We strongly disagree with our faculty colleague Prof. Rodolfo Acuna’s criticism (Letters, Jan. 12) of the California State Chancellor Ann Reynolds and the board of trustees for their efforts to raise admission standards. We believe that the chancellor and the board of trustees are wise in their move toward more demanding high school course preparation for entry to the CSU, and that minority and other students will be more likely to attend and be successful in college if they have been given solid preparation in high school. We do a disservice by admitting poorly prepared students who are likely to fail.
Furthermore, it is of critical importance that those students who decide not to attend post-secondary institutions have an exposure to basic subjects in high school.
The Legislature, Gov. George Deukmejian and Superintendent of Public Instruction Bill Honig have taken much the same view as Chancellor Reynolds and the trustees by requiring more rigorous high school graduation standards for all California high school students. As a result of these new requirements, most high school graduates will already meet the projected CSU standards. Moreover, high school students and counselors have been given ample time to prepare for these new requirements.
The California State University and, we believe, Superintendent Honig, the Legislature, and the governor are committed to working with the high schools in recruiting students from all under-represented minority groups and to assuring that they have a successful college experience. Examples of their ongoing efforts include academic partnership legislation, budget proposals to recruit minority students, creation of a CSU Remediation Task Force, and a major study and recommendations concerning Hispanic under-representation in the CSU.
In his preoccupation with predictions of “doom,” Acuna failed to note the foregoing points. He also failed to point out that any student not admitted to the CSU can attend a community college and have every opportunity to qualify for later transfer to a university. No minority students will be denied access because of the proposed strengthening of admissions requirements; rather, they will enter the CSU with strong academic preparation and maximum chances to succeed.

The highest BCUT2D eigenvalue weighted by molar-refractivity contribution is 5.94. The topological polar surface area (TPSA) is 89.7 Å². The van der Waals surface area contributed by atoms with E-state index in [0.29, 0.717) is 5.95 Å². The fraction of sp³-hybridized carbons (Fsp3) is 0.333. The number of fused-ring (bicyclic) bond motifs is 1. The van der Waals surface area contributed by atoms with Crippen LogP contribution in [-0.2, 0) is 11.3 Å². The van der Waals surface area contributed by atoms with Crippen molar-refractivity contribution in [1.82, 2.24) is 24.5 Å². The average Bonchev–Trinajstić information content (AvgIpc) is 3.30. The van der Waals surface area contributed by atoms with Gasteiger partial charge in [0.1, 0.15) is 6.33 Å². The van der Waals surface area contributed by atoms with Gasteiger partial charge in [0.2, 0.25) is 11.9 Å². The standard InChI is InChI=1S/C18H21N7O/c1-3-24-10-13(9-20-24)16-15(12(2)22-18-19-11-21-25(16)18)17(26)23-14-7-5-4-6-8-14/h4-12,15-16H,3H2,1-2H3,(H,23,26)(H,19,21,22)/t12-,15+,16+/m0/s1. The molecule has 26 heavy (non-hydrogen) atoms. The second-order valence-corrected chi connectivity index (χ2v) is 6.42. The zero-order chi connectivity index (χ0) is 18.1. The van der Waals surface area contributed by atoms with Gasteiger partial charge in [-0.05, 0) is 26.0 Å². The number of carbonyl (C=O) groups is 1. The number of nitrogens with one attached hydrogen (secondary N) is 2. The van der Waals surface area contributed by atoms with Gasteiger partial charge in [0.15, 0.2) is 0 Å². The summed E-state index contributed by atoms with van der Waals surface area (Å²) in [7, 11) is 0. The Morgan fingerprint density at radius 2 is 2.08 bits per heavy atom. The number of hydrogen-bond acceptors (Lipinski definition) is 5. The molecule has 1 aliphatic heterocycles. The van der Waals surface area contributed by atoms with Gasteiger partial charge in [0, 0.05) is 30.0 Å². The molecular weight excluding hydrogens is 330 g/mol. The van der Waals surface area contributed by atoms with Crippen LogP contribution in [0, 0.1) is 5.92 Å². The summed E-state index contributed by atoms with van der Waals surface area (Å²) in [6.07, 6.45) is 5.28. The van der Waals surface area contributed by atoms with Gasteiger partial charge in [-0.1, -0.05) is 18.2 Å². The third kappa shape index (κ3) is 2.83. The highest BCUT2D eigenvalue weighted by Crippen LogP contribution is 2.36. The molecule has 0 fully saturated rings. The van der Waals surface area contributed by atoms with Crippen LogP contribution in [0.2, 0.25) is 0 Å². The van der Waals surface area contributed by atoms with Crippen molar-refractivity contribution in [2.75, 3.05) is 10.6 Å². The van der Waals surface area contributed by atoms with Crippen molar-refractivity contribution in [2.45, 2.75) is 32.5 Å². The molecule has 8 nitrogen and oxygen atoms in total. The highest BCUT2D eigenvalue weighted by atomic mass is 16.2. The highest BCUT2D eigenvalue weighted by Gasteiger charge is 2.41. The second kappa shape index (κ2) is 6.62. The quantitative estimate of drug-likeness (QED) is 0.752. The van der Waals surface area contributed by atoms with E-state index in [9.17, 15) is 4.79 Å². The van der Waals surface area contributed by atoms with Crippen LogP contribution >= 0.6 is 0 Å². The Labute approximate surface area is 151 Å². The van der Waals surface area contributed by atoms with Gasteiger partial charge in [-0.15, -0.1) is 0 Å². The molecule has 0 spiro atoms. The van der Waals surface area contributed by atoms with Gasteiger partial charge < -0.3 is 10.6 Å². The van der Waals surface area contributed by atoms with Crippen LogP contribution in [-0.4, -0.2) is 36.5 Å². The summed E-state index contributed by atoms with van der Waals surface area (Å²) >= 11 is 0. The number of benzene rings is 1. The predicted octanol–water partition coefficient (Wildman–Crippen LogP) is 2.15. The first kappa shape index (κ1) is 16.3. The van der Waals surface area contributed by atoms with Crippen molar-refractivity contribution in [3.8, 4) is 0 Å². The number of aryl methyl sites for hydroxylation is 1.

We believe that the faculty of the CSU share Acuna’s concern over the challenges posed for minority students by higher admission standards and intend to do all that we can, in cooperation with Chancellor Reynolds, her staff and the board of trustees, to assure solid preparation in the high schools, continued access to the CSU, and increased success once students gain entry.
Goldstein is chair of the executive committee of the Academic Senate of the California State University. The letter also was signed by James Highsmith, vice chair; Hal Charnofsky, secretary, and Carol Barnes and Nichols P. Hardeman, members-at-large.
As a sophomore student at Edison High School in Huntington Beach, I too am concerned about the proposed tightening of admission standards by the California State University System. As Acuna points out, it’s unlikely that high school programs in black and Latino areas will be able to prepare their students adequately for such new standards; consequently, fewer of these minority students will be able to enter the CSU System.
Yet another ominous effect of the CSU admissions ploy should not be overlooked either: namely, a “knee-jerk” response by many other high school districts to “upgrade” their already demanding curricula. Since the contents of these programs are dictated, not by the teachers, but by the local district boards, the results could be disastrous.
Currently, the leitmotif of these programs is rapid “exposure” to advanced concepts or “accelerated learning”, rather than mastery of fundamentals. But one has to wonder whether Milton’s “Paradise Lost” or Plato’s Republic” can be properly handled in one or two class sessions!
Also, my father tells me that the math I’m learning in 10th grade was first-year college material in his day. My point is this: if any further change are to be made, they should be formulated by the classroom teachers, not by school boards.
I would suggest also that the CSU admissions proposal is grounded mainly in concerns about “image.” If Chancellor Reynolds and other trustees of the CSU System want to improve their image, there are three worthwhile steps they can take: (1) keep a vigilant eye on the contents of their course offerings; (2) maintain and extend their reputation for high standards in student grading; and (3) seriously consider the development of solid Ph.D. programs, without which no post-secondary educational institution is truly a university.
ADAM S. ALLERTON